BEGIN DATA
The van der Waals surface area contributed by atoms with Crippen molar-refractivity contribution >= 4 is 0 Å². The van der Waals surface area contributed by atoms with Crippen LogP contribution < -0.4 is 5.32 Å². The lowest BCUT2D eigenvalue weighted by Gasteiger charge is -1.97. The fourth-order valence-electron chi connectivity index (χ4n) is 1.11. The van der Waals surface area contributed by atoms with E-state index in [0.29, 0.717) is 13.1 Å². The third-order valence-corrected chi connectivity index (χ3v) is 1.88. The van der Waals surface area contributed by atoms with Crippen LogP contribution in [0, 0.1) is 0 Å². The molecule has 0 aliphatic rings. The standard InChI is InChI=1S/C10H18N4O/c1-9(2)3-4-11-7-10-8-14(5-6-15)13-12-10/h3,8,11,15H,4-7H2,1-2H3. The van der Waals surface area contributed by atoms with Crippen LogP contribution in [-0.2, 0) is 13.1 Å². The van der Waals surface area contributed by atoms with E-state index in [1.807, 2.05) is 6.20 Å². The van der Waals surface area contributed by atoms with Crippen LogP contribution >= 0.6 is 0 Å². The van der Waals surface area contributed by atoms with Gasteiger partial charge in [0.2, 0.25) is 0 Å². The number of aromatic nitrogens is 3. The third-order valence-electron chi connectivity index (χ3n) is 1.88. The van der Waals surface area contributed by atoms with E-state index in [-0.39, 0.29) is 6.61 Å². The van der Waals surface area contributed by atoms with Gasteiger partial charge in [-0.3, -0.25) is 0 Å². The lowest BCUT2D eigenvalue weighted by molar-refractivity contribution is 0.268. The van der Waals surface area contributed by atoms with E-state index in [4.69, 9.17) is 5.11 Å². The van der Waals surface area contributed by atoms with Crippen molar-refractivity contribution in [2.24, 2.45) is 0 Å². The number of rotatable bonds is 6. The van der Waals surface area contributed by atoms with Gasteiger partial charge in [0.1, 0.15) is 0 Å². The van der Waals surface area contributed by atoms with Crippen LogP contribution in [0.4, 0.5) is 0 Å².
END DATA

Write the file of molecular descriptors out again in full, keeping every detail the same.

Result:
The van der Waals surface area contributed by atoms with Crippen molar-refractivity contribution >= 4 is 0 Å². The van der Waals surface area contributed by atoms with Crippen LogP contribution < -0.4 is 5.32 Å². The lowest BCUT2D eigenvalue weighted by Gasteiger charge is -1.97. The fourth-order valence-electron chi connectivity index (χ4n) is 1.11. The van der Waals surface area contributed by atoms with E-state index in [0.29, 0.717) is 13.1 Å². The third-order valence-corrected chi connectivity index (χ3v) is 1.88. The van der Waals surface area contributed by atoms with Crippen LogP contribution in [0, 0.1) is 0 Å². The molecule has 0 aliphatic rings. The standard InChI is InChI=1S/C10H18N4O/c1-9(2)3-4-11-7-10-8-14(5-6-15)13-12-10/h3,8,11,15H,4-7H2,1-2H3. The van der Waals surface area contributed by atoms with Crippen LogP contribution in [-0.2, 0) is 13.1 Å². The van der Waals surface area contributed by atoms with E-state index in [1.807, 2.05) is 6.20 Å². The van der Waals surface area contributed by atoms with Crippen LogP contribution >= 0.6 is 0 Å². The van der Waals surface area contributed by atoms with Gasteiger partial charge in [0.2, 0.25) is 0 Å². The number of aromatic nitrogens is 3. The third-order valence-electron chi connectivity index (χ3n) is 1.88. The van der Waals surface area contributed by atoms with E-state index in [-0.39, 0.29) is 6.61 Å². The van der Waals surface area contributed by atoms with Gasteiger partial charge in [-0.3, -0.25) is 0 Å². The lowest BCUT2D eigenvalue weighted by molar-refractivity contribution is 0.268. The van der Waals surface area contributed by atoms with E-state index in [4.69, 9.17) is 5.11 Å². The van der Waals surface area contributed by atoms with Crippen molar-refractivity contribution in [2.24, 2.45) is 0 Å². The number of rotatable bonds is 6. The van der Waals surface area contributed by atoms with Gasteiger partial charge in [0.1, 0.15) is 0 Å². The van der Waals surface area contributed by atoms with Crippen LogP contribution in [0.4, 0.5) is 0 Å².